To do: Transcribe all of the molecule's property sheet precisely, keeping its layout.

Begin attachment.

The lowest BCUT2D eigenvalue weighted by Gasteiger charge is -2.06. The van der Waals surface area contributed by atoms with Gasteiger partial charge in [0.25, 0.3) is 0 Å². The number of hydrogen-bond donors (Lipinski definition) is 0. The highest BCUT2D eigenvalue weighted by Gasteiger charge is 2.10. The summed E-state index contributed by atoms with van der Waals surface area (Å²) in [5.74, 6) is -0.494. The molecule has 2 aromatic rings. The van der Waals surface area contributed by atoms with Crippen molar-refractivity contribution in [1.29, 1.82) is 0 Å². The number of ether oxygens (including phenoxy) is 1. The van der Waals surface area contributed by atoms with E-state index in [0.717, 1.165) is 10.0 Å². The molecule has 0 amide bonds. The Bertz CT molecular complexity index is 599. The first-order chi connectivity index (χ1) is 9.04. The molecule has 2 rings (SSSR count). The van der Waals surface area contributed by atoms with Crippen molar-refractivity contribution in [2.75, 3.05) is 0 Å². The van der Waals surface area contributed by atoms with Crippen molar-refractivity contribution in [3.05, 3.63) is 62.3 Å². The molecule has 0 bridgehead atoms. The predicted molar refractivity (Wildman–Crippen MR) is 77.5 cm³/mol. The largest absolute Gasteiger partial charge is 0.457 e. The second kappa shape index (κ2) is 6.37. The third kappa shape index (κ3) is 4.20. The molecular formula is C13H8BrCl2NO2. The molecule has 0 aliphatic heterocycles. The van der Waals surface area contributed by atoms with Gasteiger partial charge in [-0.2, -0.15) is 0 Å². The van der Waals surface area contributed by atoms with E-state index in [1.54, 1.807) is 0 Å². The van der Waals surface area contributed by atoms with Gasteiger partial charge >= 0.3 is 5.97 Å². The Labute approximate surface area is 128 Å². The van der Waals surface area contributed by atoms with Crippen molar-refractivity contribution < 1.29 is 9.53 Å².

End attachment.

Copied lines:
The lowest BCUT2D eigenvalue weighted by Gasteiger charge is -2.06. The van der Waals surface area contributed by atoms with Gasteiger partial charge in [0.25, 0.3) is 0 Å². The number of hydrogen-bond donors (Lipinski definition) is 0. The highest BCUT2D eigenvalue weighted by Gasteiger charge is 2.10. The summed E-state index contributed by atoms with van der Waals surface area (Å²) in [5.74, 6) is -0.494. The molecule has 2 aromatic rings. The van der Waals surface area contributed by atoms with Crippen molar-refractivity contribution in [1.29, 1.82) is 0 Å². The number of ether oxygens (including phenoxy) is 1. The van der Waals surface area contributed by atoms with E-state index in [0.717, 1.165) is 10.0 Å². The molecule has 0 amide bonds. The Bertz CT molecular complexity index is 599. The first-order chi connectivity index (χ1) is 9.04. The molecule has 2 rings (SSSR count). The van der Waals surface area contributed by atoms with Crippen molar-refractivity contribution in [2.75, 3.05) is 0 Å². The van der Waals surface area contributed by atoms with Crippen molar-refractivity contribution in [3.05, 3.63) is 62.3 Å². The molecule has 0 bridgehead atoms. The predicted molar refractivity (Wildman–Crippen MR) is 77.5 cm³/mol. The largest absolute Gasteiger partial charge is 0.457 e. The second kappa shape index (κ2) is 6.37. The third kappa shape index (κ3) is 4.20. The molecular formula is C13H8BrCl2NO2. The molecule has 0 aliphatic heterocycles. The van der Waals surface area contributed by atoms with Gasteiger partial charge in [-0.2, -0.15) is 0 Å². The van der Waals surface area contributed by atoms with E-state index in [1.54, 1.807) is 0 Å². The van der Waals surface area contributed by atoms with Gasteiger partial charge >= 0.3 is 5.97 Å². The Labute approximate surface area is 128 Å². The van der Waals surface area contributed by atoms with Crippen molar-refractivity contribution < 1.29 is 9.53 Å².